East and west divided by sewage treatment

Scrubbing Seaterra plan means more meetings for Oak Bay with its east side counterparts

The newest sewage treatment tactic divides the region into east and west. Capital Regional District directors approved a new framework to gauge the value of subset wastewater treatment options during its Oct. 8 meeting.

This new framework gives Core Area Liquid Waste Management Plan participants the opportunity to have subcommittees, or work individually with the support of CRD staff, to develop and evaluate treatment options for their communities.

Colwood, Esquimalt, Langford, View Royal, and the Songhees Nation make up a west side subcommittee to work with CRD staff and a technical working group to develop a sub-regional wastewater treatment plan.

“That subcommittee will begin to review options that they might consider for those four municipalities in terms of a subregional wastewater treatment plan,” said Oak Bay Mayor Nils Jensen after the meeting. “That opens the way for us to do the same on the east side: Oak Bay, Victoria and Saanich. We’ve already started down that path so yesterday was just the formalization of the west side. We have a working group of chief administrative officers who have had a number of meetings and have begun looking at the issue of what would an east side plan look like.”

In August, council asked staff to begin discussions with the municipality of Saanich and City of Victoria to collectively come up with a “Plan B.” Subcommittees will report to the Core Area Liquid Waste Management Committee and CRD board and will be supported by CRD staff.

“This will be a very long process. We’re only in the infancy of what we might study,” Jensen said. “When you look at what happened last time … from 2006 to when a contract was tendered was eight years. So a process that complicated in nature is very significant time wise.”

Provincial and federal funding agreements that provide approximately $500 million toward the $788 million project are contingent on meeting specific timelines.

“That increases the likelihood the funding will be lost,” Jensen said. “We have to be up and running with a sewage treatment plan for the region – not just the three of us but the region – by 2020 in order to get the federal funding, 2018 to get the provincial funding. The province has signalled they would be flexible on that date. Certainly it’s unlikely we would have a brand new plan contracted out and built by that time.”

While throwing resources at the process could accelerate some portions of the approach, things like public consultation simply take time, he said.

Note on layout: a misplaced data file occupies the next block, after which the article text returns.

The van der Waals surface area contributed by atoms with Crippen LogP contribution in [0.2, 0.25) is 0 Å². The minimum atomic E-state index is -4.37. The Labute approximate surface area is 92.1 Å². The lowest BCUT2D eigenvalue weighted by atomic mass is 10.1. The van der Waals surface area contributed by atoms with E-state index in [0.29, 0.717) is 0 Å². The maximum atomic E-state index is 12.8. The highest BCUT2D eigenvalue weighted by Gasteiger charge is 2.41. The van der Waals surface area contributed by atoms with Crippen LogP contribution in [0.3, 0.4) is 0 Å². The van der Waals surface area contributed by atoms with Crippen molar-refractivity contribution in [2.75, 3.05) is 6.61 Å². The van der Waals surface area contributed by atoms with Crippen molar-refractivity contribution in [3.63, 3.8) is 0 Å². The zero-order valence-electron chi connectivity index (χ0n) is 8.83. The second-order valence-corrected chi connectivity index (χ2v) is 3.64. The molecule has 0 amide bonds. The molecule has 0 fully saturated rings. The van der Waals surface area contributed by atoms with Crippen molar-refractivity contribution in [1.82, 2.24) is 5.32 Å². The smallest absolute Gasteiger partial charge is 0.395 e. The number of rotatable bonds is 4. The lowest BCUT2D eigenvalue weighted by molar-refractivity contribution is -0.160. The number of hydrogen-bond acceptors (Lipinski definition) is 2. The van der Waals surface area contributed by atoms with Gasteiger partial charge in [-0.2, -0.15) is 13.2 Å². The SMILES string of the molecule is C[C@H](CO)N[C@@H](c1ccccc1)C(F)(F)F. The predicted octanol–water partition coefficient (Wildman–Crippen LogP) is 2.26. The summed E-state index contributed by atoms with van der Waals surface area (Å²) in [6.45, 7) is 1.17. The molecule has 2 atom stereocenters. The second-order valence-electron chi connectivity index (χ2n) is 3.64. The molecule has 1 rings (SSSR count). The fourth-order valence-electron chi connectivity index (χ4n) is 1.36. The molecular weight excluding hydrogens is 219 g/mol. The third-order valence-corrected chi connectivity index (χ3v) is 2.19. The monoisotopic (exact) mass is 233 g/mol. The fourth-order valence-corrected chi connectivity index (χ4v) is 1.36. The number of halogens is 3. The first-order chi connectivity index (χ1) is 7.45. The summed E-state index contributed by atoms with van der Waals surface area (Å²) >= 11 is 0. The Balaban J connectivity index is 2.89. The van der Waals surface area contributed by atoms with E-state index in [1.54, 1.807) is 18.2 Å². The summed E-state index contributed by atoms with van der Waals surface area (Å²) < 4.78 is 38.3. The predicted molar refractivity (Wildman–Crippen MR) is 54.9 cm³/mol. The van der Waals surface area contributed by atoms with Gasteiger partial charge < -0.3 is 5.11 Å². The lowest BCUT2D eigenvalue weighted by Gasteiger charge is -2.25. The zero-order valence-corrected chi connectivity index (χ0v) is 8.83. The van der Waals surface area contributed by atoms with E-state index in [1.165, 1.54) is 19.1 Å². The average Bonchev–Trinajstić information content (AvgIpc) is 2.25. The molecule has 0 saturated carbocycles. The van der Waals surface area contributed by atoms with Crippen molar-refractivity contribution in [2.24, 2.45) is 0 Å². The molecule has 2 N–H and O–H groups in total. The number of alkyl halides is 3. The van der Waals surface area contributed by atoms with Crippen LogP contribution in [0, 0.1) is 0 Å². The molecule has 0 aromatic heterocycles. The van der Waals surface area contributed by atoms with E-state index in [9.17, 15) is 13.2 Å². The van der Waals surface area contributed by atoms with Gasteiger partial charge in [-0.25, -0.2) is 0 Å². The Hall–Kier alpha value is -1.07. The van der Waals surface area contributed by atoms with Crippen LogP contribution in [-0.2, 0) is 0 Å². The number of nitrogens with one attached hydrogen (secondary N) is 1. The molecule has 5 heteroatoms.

“You’re now looking at potential for more plants, more neighbourhoods to be affected. I’ve heard a lot of talk about the Sechelt model being something that is held up as a potential way to go. With the Sechelt model, right off the shelf, that would mean 25 to 30 plants strewn throughout the seven communities. That would take significant time to consult with the public,” Jensen said. “I cannot conceive we would have 31 plants but even if we have five or 10 we know how long public consultation took on one plant.”

Add to that the time and expense of environmental, technical and funding studies, and the Oak Bay mayor remains hopeful the region will return to looking at the original model of one plant.

“It would be more time and a lot more money,” he said. “Anything can change at any point in time. It may be, as the west side does a closer examination, they come to the same conclusion as the CRD that one plant is the most sustainable and economically efficient model. If we continue to go down this road, we know from experience it will be long and costly.”

The treatment plant was to be part of the Seaterra Program, established to bring the region into compliance with the federal and provincial regulations for sewage treatment.

In May, Seaterra officially ceased implementation of a wastewater treatment facility at McLoughlin Point after Esquimalt denied rezoning needed at the McLoughlin Point site and the province declined to intervene. Work was meant to begin by the end of July on the projected $788-million plant.

For more information on the subcommittee framework go to crd.bc.ca/wastewater.

 

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